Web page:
, and he is the president of the united states. wilson, he is sick. but he sends his secretary of state to the convention to emcee the convention. >> host: he wanted the nomination. >> guest: he wanted the nomination, and harding, coolidge, hoover, fdr is on the ticket as a vice presidential candidate, and so you have this hook and so much else going on with the league of nations and everything other thing. and 1960, we move on to where you have three titanic personalities. we don't have six but we have three of the biggest name brands in presidential personalities ever. kennedy, nixon, johnson, and so very, very different. so very, very different amibitions in terms of personal, and something which i think resonates so much with folks who are reading books today. 1948, a great cliffhanger, and we love to listen to the experts and get the weather reports, and they're always wrong, and the polls are always wrong, and the experts are always wrong, and by god we love it when we're smarter than they are, and it turns out we can look back in hindsight and see how wrong they were in 1948. and
-- but effectively working with all these things is consolidation and renew all the reforming the united states and strengthening our infrastructure. if america gets its act together, especially with respect to the chinese, their respect success. if we are successful, and we will have a lot of influence. i would not said let's forget the world, but look at what we can do to advance our competitive position. host: talking about secretary clinton costs travel to china and u.s.-china relations. thank you. tomorrow, our national affairs columnist and the author of "who is counting?" 7:45 a.m. us at a 30 a.m., ala -- at 8:30 a.m., alan comles. and then aid to egypt in their transition to democracy. your calls starting tomorrow at 7:00 a.m. thank you for joining us. [captioning performed by national captioning institute] [captions copyright national cable satellite corp. 2012] >> june is for the presidential debates live on c-span. next, democrats discussed the 2012 election. first, pollster dole ben sun -- bolstered joel benenson. then nancy pelosi and then gene sperling. >> so how do students chea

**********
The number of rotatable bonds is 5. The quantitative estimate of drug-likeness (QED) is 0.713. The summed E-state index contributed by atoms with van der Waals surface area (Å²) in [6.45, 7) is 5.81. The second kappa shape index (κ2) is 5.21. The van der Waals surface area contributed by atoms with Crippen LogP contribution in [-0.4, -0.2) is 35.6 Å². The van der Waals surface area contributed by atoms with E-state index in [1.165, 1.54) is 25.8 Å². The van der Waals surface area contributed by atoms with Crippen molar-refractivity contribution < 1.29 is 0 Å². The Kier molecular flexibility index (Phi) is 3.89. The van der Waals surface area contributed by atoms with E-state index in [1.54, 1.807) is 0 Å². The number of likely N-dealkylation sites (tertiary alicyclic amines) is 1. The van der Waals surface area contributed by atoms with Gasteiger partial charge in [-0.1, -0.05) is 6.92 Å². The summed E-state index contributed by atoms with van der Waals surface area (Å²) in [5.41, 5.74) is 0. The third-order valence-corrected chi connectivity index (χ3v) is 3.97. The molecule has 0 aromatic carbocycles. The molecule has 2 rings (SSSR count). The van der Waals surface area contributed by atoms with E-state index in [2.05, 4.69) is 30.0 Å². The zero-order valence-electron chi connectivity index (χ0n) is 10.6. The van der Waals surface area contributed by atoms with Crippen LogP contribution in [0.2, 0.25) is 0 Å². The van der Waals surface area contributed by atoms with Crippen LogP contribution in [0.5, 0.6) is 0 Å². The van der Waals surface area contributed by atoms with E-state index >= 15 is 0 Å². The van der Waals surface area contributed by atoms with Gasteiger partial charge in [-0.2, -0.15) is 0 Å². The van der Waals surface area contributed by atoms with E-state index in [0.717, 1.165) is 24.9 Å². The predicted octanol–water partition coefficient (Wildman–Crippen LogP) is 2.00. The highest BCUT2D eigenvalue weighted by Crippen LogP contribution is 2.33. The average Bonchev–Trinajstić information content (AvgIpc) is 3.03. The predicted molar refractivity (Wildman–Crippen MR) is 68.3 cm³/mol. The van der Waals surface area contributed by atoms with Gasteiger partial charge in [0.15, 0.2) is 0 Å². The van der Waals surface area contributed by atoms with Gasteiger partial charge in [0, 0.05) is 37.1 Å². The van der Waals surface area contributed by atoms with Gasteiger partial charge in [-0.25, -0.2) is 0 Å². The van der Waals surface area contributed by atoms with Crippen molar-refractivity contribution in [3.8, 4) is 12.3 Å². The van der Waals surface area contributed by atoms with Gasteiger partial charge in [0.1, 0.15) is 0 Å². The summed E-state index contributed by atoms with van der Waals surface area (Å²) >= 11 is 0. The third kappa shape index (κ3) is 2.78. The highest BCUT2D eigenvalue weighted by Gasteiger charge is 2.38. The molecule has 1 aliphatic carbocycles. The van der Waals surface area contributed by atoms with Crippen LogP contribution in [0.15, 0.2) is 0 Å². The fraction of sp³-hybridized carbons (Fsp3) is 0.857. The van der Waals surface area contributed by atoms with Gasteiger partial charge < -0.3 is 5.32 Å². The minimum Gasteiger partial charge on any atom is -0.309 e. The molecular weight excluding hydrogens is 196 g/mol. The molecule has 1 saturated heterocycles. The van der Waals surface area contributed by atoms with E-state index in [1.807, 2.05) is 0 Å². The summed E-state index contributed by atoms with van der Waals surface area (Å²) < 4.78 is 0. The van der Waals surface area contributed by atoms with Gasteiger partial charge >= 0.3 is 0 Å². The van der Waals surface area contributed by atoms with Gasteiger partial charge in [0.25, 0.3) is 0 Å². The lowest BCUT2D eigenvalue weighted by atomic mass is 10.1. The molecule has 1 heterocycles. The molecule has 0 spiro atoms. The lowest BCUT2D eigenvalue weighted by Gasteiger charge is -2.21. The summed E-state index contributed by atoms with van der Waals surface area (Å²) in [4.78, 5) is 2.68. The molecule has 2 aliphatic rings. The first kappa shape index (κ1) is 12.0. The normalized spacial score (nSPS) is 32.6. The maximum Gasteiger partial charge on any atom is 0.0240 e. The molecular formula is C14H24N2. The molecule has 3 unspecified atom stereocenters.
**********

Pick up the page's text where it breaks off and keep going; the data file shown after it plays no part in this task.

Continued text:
and also the united states congress weighed in asking for them to honor and allowing for freedom have religion. in the past couple of hours he was convicted of a much lower crime, that is evangelical actions toward fellow muslims. he was released for time served. we have to put that in larger context in terms of nuclear program and delicate game between diplomatic chess, israel and also iran. we're in the middle of september right now. just a couple weeks away from the u.n. general assembly. typically in september iran makes a gesture to show leniency. last year the u.s. hikers were released. this year they are releasing him although it seems a very, very small gesture for the amount of pressure the iranian president is going to be under when he goes to new york in a couple of weeks. >> heather: thank you very much leland. >> gregg: presidential race is kicking into high gear with the final campaign battles set to begin. president obama is in florida looking to pick up the state's treasure trove of 29 electoral votes. any moment he is xooptd to take the stage. ed henry is traveling wi
in the united states and let them walk across the southern border but authorities in the u.s. quickly lost track of many of the guns and at least two of them turned up at the scene of agent terry's heard. there are still hearings on capitol hill about this schedule as congressional investigators try to figure out who is to blame here on our end for the failure of operation fast and furious. as for the man who was arrested yesterday, we don't know if he is the man that authorities actually think shot agent terry because authorities so far have been tight-lipped with specifics. back to you in new york. >> alisyn: all right, peter. thanks so much for the update there let's get to the rest of your headlines right now. another fox news alert for you. deadly attack in afghanistan. six people killed and five others injured after bomb detonates near nato headquarters. the alleged target u.s. intelligence facility. the taliban is claiming responsibility for this attack. no word on the nationalities of the victims yet. more tax breaks could be in the works for so len draft the bankrupt solar panel maker c